Heating and cooling systems (HVAC) incorporate an air filter to clean the incoming air before it is conditioned and distributed back to the living space.

In many HVAC systems, the air filter has two distinct jobs:

The first is to protect the HVAC system, dust and other particles can easily cause component wear and can adhere to parts like the blower fan or coils, reducing system efficiency.
The second job is to remove dust, pollen, pet dander and other contaminants from the air to improve indoor air quality and reduce the symptoms of conditions like asthma and allergies.

There are several types of air filters available, classified by type and MERV rating. The most common types of air filters include:

Pleated Filters

Pleated filters use large pieces of fiberglass, polyester, or other synthetic materials folded into pleats to increase surface area and remove more contaminants. However, without filtration enhancement, even filters with a MERV rating of 8 or above cannot clean the air of particles less than 3 microns, as the particles cannot reach the filter via air flow with significant efficiency.

Fiberglass Filters

Fiberglass filters are inexpensive and reusable or disposable and will catch 80% of particles 50 microns and larger. They filter out large particles to protect the HVAC equipment and provide maximum airflow, but do not filter any of the small harmful contaminants that affect your health.

While pleated filters and fiberglass filters make up the majority of filters used in residential applications, HVAC systems can also be designed to use one of the following air filters.

HEPA Filters

High Efficiency Particulate Arrestance (HEPA) filters do a great job of catching particles 0.3 microns and larger in size. However, HVAC systems are designed to only move particles greater than 3 microns. As a result, the smaller harmful contaminants affecting your health never make it to the filter. HEPA filters also require significant pressure to force air through, making them restrictive for use in most HVAC systems not designed for HEPA filters.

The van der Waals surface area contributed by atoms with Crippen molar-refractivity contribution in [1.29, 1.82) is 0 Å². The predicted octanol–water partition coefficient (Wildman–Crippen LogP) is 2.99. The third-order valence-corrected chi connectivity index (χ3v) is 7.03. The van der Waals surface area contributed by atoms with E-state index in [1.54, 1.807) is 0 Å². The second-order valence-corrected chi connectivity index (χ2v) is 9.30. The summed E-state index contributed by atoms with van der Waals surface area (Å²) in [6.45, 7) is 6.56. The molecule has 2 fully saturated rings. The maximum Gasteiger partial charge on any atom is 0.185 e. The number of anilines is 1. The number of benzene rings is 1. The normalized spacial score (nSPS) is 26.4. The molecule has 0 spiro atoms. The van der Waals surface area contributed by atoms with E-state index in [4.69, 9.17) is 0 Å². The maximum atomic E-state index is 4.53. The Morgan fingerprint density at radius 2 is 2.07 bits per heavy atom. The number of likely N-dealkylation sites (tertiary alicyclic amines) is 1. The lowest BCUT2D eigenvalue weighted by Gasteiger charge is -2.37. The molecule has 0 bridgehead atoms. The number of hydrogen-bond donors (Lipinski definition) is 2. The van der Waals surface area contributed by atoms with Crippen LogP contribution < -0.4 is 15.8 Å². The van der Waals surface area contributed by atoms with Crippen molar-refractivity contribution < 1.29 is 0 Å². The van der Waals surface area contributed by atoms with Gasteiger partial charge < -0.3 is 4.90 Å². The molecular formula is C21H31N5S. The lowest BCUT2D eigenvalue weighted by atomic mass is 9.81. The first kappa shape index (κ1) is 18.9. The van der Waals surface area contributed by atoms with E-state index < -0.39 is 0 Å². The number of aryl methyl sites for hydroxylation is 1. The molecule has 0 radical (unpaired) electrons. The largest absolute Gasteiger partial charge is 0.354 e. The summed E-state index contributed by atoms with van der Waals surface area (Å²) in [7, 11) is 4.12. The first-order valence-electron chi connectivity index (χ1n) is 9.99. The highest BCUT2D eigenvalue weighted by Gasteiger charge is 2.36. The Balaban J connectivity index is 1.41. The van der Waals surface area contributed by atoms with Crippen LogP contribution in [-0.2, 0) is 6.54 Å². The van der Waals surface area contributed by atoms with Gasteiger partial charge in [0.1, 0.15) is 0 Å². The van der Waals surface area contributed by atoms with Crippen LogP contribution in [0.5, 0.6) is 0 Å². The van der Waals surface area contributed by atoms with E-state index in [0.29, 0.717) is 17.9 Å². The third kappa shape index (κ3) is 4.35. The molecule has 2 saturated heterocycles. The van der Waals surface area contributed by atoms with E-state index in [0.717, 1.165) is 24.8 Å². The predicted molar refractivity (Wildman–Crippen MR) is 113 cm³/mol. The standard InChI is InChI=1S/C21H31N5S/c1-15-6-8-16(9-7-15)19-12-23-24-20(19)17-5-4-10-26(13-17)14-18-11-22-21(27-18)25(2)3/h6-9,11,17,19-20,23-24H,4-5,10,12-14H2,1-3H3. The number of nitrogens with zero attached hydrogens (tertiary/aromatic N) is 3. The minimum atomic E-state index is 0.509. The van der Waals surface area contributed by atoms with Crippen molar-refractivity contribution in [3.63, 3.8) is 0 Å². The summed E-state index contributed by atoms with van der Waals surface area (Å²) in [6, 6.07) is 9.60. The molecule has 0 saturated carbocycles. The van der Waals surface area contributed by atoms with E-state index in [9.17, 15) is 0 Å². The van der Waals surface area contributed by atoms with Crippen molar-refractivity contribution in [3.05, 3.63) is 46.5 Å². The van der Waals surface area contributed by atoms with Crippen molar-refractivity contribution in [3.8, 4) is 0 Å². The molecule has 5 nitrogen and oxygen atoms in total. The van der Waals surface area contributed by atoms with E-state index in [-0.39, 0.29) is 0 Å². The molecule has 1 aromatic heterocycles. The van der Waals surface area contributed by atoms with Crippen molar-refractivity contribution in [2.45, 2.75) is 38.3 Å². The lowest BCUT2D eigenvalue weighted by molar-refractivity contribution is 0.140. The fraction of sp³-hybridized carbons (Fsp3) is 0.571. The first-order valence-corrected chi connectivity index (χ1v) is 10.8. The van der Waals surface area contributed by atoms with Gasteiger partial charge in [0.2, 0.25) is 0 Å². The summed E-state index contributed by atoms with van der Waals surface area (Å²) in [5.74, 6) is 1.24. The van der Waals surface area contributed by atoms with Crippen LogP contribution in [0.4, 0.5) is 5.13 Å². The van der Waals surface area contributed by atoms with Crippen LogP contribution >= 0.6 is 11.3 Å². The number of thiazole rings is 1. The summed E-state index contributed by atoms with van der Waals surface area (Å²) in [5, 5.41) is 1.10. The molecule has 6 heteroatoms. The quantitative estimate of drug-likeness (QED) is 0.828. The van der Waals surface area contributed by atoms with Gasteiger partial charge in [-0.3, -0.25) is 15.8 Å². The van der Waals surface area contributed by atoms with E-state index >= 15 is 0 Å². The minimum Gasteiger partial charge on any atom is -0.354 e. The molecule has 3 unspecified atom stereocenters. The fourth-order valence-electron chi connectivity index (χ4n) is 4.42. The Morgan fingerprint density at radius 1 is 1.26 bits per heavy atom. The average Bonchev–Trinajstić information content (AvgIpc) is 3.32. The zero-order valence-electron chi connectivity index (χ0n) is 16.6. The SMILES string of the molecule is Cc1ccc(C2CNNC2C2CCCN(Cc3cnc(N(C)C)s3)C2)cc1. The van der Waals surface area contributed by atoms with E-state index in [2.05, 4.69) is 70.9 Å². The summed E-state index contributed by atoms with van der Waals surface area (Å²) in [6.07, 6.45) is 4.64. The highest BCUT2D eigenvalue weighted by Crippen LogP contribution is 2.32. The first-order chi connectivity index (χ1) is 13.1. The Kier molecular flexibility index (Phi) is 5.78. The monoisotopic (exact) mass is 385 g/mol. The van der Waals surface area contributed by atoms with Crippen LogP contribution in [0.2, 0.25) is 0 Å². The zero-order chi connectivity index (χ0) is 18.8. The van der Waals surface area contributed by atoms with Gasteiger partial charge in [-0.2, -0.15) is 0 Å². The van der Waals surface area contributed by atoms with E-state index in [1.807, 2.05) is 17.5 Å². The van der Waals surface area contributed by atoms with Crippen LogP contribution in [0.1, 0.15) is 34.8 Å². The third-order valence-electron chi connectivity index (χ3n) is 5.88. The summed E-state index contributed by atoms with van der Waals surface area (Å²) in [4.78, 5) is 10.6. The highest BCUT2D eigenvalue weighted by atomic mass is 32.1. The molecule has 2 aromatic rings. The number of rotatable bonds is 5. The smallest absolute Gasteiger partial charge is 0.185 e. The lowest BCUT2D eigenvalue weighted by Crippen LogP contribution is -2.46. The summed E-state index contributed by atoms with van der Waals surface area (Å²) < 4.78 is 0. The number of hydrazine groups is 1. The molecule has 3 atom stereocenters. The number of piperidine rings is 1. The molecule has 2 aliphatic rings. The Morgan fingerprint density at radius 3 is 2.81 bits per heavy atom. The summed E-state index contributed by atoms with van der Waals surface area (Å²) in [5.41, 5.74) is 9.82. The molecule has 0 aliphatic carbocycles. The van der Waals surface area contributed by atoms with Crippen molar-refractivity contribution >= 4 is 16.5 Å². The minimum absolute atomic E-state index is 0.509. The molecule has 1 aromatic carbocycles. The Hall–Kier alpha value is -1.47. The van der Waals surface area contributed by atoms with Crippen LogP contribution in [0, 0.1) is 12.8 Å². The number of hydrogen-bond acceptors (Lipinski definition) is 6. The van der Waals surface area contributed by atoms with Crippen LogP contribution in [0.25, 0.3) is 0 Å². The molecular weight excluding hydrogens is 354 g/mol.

Carbon Filters

Carbon air filters use activated carbon to remove contaminants in the air utilizing a chemical adsorption process and are rated for areas less than 105 degrees Fahrenheit. However, many HVAC systems are not in air-conditioned spaces and the operating temperature can often exceed 105 degrees Fahrenheit, impacting the effectiveness of the filter.

Electrostatic Filters

Electrostatic filters use an electric charge to attract particles as they pass through the filtering medium. They perform better than disposable filters or basic pleated filters and can have MERV ratings up to 15.

Question: If most air filters do a good job for what they were intended to do, then why do we have contaminants, fine dust and odors remaining in our space?

Answer: The majority of the particles < 3 microns never reach the filters!

Approximately 98% of all particles in the air are less than 3 microns. These particles include allergens, odors, gases, mold and mildew spores, airborne pathogens, and volatile organic compounds (VOCs).

The CosaClean system is a compact, modular version of the CosaTron Contamination Control System-successfully used in commercial applications for over 60 years. CosaClean electronically increases the particle size allowing your air filter to perform as it was intended.

Picking the correct air filter and changing the filter on the manufacturers recommended schedule seems like such a mundane chore, but in reality, it’s one of the most important tasks you can do for your HVAC system and your health.